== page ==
This is your future. Just as you thought it couldn't get much worse.
About eight in the morning we rounded Maryland Point, and headed north for the final thirty miles to Washington. Daylight revealed that the river was just as red and mucky as the sea. It was an overcast day, the 19th of April. We had caught up some of our delay and were one day behind schedule. Chuck wasn’t happy: he had missed an event he had wanted to attend, but he was an experienced sailor and didn’t complain.
Without warning, there was a blinding flash of light ahead. “Wha...” Chuck began, but I didn’t give him a chance to finish. My Army Reserve training turned out to have the intended effect.
“Don’t look! Get down!” I yelled, covering my face and throwing myself to the cockpit sole.
In the process, I caught a glimpse of my watch. It was 9:02 AM.
The intense light continued for several seconds; then it began to fade away. I had found my sunglasses and got up again. A quick check confirmed my guess: a fireball was still expanding ahead, turning from yellow to orange and then to red; then a mushroom cloud broke out of the top of the ball and rose rapidly upwards. A hole had formed in the cloud layer above the fireball, and the mushroom cloud now spread out in and above the hole.
“A nuclear bomb,” I said. “Let’s lower the sails, quick!”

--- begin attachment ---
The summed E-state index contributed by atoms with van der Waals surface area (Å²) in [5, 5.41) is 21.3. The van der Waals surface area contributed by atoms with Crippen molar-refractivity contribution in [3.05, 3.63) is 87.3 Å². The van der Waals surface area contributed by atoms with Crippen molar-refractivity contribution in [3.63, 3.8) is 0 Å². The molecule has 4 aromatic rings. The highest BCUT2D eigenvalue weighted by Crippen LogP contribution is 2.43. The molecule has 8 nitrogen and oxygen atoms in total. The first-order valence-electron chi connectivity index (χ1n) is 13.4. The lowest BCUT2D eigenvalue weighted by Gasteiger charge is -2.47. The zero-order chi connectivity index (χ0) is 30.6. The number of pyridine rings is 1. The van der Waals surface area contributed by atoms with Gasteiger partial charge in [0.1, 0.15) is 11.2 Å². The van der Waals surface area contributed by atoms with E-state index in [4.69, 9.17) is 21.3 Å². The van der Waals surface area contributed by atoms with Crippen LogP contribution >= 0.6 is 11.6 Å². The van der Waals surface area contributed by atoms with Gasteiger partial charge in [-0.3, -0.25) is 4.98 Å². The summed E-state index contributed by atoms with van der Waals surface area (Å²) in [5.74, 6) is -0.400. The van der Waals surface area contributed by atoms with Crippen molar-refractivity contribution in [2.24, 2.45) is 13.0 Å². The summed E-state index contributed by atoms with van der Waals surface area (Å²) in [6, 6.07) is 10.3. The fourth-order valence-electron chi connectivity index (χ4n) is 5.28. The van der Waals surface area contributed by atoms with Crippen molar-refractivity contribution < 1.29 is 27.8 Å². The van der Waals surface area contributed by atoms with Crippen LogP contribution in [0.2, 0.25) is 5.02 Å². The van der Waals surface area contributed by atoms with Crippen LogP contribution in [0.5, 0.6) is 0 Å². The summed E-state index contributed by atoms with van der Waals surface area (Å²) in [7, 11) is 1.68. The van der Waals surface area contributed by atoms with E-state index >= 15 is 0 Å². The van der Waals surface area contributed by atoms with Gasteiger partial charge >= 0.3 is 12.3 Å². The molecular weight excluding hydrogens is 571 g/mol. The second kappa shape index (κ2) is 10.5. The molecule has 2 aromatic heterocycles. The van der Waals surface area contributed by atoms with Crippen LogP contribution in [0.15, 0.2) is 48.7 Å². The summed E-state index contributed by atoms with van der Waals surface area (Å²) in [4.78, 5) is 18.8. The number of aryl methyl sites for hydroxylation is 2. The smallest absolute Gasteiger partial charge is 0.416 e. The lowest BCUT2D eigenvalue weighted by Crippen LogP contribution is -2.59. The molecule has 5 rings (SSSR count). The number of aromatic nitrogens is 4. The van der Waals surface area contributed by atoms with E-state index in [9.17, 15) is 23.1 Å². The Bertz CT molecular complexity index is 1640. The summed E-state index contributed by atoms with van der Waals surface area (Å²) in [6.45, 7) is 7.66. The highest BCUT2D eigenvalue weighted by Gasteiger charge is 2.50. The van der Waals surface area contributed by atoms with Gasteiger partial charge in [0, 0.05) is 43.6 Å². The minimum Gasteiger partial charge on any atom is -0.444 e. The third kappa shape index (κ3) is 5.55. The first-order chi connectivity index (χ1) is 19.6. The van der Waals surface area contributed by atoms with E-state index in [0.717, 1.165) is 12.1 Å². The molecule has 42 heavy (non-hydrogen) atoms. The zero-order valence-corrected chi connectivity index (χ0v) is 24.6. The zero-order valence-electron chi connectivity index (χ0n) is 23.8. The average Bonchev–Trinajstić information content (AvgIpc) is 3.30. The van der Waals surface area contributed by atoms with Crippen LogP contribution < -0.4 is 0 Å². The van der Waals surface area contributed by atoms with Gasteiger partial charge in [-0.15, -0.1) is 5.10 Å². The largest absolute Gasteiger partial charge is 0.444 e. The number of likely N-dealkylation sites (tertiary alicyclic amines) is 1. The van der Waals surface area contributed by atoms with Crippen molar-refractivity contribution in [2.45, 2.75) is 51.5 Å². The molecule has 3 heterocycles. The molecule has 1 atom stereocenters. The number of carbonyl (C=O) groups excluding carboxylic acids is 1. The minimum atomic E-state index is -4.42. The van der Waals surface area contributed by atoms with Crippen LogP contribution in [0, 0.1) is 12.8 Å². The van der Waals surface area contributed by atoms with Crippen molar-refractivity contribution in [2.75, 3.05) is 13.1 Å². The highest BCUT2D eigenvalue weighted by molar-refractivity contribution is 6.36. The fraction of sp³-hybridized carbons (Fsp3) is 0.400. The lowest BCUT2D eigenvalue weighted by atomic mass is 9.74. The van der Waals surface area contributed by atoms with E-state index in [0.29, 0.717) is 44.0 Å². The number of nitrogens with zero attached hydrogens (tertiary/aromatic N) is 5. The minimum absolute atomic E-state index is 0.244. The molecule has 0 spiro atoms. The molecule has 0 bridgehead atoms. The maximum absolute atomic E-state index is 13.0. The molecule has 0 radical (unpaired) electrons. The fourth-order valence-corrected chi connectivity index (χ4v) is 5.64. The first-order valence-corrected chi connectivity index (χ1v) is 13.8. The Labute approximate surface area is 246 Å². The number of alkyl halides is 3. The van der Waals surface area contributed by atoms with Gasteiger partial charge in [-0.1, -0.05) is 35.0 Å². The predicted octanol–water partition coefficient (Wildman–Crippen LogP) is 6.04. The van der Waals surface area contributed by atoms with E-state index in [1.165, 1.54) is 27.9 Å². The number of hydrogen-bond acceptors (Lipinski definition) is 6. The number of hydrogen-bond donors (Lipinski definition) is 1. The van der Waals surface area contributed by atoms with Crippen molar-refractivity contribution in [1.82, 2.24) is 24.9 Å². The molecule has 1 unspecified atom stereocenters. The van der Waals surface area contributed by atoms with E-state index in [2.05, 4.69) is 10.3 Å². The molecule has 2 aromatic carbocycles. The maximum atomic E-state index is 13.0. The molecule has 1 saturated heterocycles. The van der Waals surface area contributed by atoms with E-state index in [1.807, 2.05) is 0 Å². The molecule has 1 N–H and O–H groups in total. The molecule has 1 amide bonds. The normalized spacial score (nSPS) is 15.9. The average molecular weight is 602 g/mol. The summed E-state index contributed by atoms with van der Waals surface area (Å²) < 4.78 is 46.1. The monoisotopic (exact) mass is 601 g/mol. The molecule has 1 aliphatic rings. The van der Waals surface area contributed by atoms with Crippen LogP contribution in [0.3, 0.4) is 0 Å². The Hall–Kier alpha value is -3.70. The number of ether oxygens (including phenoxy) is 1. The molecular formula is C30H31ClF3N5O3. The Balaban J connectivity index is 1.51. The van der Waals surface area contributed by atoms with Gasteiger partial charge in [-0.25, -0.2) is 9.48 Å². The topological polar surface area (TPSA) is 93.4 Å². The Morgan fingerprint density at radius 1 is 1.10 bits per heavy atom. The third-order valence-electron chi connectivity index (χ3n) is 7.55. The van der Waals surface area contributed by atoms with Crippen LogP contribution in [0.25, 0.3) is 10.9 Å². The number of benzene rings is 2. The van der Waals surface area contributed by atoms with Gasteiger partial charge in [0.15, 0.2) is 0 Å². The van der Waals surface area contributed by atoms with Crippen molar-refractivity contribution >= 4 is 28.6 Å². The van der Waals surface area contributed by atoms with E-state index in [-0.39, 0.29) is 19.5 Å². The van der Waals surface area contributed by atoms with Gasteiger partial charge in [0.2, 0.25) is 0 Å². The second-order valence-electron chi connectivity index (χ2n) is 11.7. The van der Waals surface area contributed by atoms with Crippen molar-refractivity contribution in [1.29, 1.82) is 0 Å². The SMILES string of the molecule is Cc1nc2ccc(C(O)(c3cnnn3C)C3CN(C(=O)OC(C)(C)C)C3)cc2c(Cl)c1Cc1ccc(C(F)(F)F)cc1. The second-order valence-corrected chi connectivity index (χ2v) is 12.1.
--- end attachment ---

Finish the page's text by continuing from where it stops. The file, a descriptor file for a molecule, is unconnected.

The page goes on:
We had them down in less than a minute. At 9:04:25 we heard the explosion, a rather sharp “crack” followed by a long, thundering growl. The delay of two and a half minutes put the blast at 30 miles away, in Washington. We didn’t feel any wind or shock wave, which indicated that the charge had been relatively small, in the 10 to 20 kiloton range. Had it been a 20 megaton hydrogen bomb, we’d not only have been severely burned, but we probably would have been sunk by 100 mph winds.
Chuck and I looked at each other. Neither of us needed to say it—had we kept to our schedule, we’d have been there now. But we had to decide what to do. This wasn’t the right time to arrive as tourists in the area.
“We can’t go back to Britain: our stores are finished,” Chuck said. “But we could turn around and go to Annapolis or Virginia Beach, to be out of the way. What do you think?”
“There’ll be martial law all over the country, or at least in the eastern half,” I speculated. “They might not let us in. We may have to go to Cuba or Bermuda on the rations we have left. I’d like to keep going: I’m on my way west. Perhaps, after all, we’re less likely to be turned away here than in an undamaged area, where the authorities aren’t overloaded with emergency management. The wind’s from the northwest: if the target was Washington, we should be able to get to Alexandria without passing under the fallout cloud. Let’s go on and see what happens!”
So we set sail again and continued. There was little traffic on the river, as could be expected. At Quantico Marine Base, we saw frantic activity everywhere, but nobody challenged us. We sailed on, listening to local radio stations that confirmed ground zero as Washington DC. A commentator found the time to bemoan the timing of the attack: Washington had barely finished digging itself out of the mud from the tsunami generated by the Atlantic comet impact, and now this! Toward two in the afternoon, we passed Mount Vernon, George Washington’s estate, and a little later we turned the last bend in the river and had an unhindered view of the scene of destruction in front of us.
Washington was still burning. A pall of smoke was trailing off to the right. The trees on the shores we passed by had been hit by gale force w